And that, of course, was the point. “We wanted to do a dazzling demonstration,” the team’s goal wasn’t just to invent something; it was to let the world know, in as striking a way as possible, that the something had been invented. The demo would end, appropriately, with the technologist processing to the Midtown Hilton, where a gaggle of reporters was assembled for a press conference. Cooper would hand his phone to one of those reporters so she could call her mother in Australia.
Gene Smith of The New York Times reported that “reception was clear, although the wife of one reporter told her husband, ‘Your voice sounds a little tinny… . There’s no resonance. I knew you weren’t calling from a regular phone.’”
Cooper, in other words, enjoyed — and exploited — the moment. “I made numerous calls, including one where I crossed the street while talking to a New York radio reporter. Cooper later said he could have been the first casualty of the mobile phone era that morning.
The substance of the call is lost to history, but it probably doesn’t compare to the first telegram (“What hath God wrought”), first telephone call (“Mr. Watson, come here, I want to see you”), or even the first text message (“Merry Christmas”).
Regardless, the call was a major step in the development of mobile technology, though it would take another decade for the DynaTAC to reach consumers and two more decades for cell phones to overtake land lines in worldwide usage.
The race to make the first portable phone had been won. The Pandora’s box was open.
Cooper and his colleagues filed their patent for a “radio telephone system” in October 1973, but the cell phone didn’t become available to the public until 1983 when they finally brought the first portable phone to market, at a retail price of a $ 3,995.
While briefcase-size models had come before it, it was Motorola’s truly mobile (that is, handheld) phone that became the go-to power accessory for entrepreneurs and high flyers in the 1970’s and onwards
In 1983 the Motorola DynaTAC 8000X received approval from the U.S. Federal Communications Commission and become the world’s first commercial handheld cellular phone. When it was made available for purchase just a few months later on March 6 1983 it ignited a demand for personal wireless communication.
Motorola’s DynaTAC ‘Dynamic Adaptive Total Area Coverage’ let you talk for 30 minutes, could go a full eight hours between charges, was 13 x 1.75 x 3.5 inches in dimension, boasted eight hours of standby time, took 10 hours to recharge, featured an LED display and memory to store thirty “dialing locations”.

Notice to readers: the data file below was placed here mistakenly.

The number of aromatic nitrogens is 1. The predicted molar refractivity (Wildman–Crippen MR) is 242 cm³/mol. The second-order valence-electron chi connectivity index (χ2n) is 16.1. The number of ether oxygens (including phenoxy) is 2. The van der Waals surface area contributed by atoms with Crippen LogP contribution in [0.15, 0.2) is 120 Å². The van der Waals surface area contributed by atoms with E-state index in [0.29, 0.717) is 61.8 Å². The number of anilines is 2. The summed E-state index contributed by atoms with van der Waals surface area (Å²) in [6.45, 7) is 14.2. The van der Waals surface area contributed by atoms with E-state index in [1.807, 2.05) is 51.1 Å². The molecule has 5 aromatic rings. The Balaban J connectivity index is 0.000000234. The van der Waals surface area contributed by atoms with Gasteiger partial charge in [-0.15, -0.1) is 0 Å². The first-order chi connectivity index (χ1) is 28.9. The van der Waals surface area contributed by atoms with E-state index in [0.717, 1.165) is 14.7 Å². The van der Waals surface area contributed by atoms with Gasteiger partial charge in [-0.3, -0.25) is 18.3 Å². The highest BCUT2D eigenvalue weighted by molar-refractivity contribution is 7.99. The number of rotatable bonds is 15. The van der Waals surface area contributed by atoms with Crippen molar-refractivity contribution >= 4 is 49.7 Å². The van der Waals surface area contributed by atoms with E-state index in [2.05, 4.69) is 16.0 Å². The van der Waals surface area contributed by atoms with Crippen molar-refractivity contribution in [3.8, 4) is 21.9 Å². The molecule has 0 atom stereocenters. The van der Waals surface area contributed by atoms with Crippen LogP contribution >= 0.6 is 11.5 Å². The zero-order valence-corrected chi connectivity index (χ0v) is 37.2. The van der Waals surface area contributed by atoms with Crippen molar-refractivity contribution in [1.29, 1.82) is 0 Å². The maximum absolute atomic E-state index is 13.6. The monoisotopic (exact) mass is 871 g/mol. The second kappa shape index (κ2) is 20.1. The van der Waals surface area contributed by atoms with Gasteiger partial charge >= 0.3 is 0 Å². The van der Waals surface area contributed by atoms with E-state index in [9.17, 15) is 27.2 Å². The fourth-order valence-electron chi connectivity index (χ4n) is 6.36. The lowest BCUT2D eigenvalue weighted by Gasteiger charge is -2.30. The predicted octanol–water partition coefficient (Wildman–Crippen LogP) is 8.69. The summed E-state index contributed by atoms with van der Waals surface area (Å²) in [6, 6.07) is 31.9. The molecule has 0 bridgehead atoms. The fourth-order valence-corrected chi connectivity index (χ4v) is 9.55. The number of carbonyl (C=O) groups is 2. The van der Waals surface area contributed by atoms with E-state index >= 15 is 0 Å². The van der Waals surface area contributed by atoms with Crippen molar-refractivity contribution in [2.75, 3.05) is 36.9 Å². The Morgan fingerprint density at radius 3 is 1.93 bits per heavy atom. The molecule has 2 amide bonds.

The price was some $3,995 in 1983 dollars.
There was a long race between Motorola and Bell Labs to produce the first portable mobile phone.
Cooper is the first inventor named on “Radio telephone system” filed on October 17, 1973 with the US Patent Office and later issued as US Patent 3,906,166.
Product Press Release 1983
John F. Mitchell, Motorola’s chief of portable communication products (and Cooper’s boss) was also named on the patent. He successfully pushed Motorola to develop wireless communication products that would be small enough to use anywhere and participated in the design of the cellular phone.
Product Fact Sheet 1983
The technological development that distinguished the First Generation mobile phones from the previous generation was the use of multiple cell sites, and the ability to transfer calls from one site to the next as the user travelled between cells during a conversation.
The first commercially automated cellular network (the 1G generation) was launched in Japan by NTT in 1979. The initial launch network covered the full metropolitan area of Tokyo’s over 20 million inhabitants with a cellular network of 23 base stations. Within five years, the NTT network had been expanded to cover the whole population of Japan and became the first nation-wide 1G network.
Several other countries also launched 1G networks in the early 1980s including the UK, Mexico and Canada. A two year trial started in 1981 in Baltimore and Washington DC with 150 users and 300 Motorola DynaTAC pre-production phones. This took place on a seven tower cellular network that covered the area.
The DC area trial turned into a commercial services in about 1983 with fixed cellular car phones also built by Motorola. They later added the 8000X to their Cellular offerings.
A similar trial and commercial launch also took place in Chicago by Ameritech in 1983 using the famous first hand-held mobile phone Motorola DynaTAC.
The company had invested fifteen years of research and $100 million in the advancement of cellular technology. They started building prototypes in the early seventies which eventually morphed into this awesome telecom monolith
Consumers were so impressed by the concept of being always accessible with a portable phone that waiting lists for the DynaTAC 8000X were in the thousands, despite the initial $ 3,995 retail price.
Cooper says “we knew that someday everybody would have a [mobile]phone, but it was hard to imagine that that would happen in my lifetime.”
20 years since Motorola launched the DynaTAC 8000X phone or ‘brick phone’ the number of global wireless subscribers in 2002 had grown from approximately 300,000 in 1984 to more than 1.2 billion and now there are nearly five billion mobile phones on the planet
The evolution of Motorola handsets
But today, “phone” is synonymous with “mobile phone,” and the latest trend is toward mobile devices that aren’t really phones much at all.
Motorola’s mobile business, meanwhile, is now owned by Google.
<iframe width=”630″ height=”360″ src=”http://www.youtube.com/embed/yCB6gUrma2c” frameborder=”0″ allowfullscreen></iframe>
Since its heyday, however, the AMPS analog networks that the phone used to run on have now largely disappeared, replaced by digital ones that have added better call clarity, not to mention data connectivity at ever-improving speeds.
We’ve come a long way !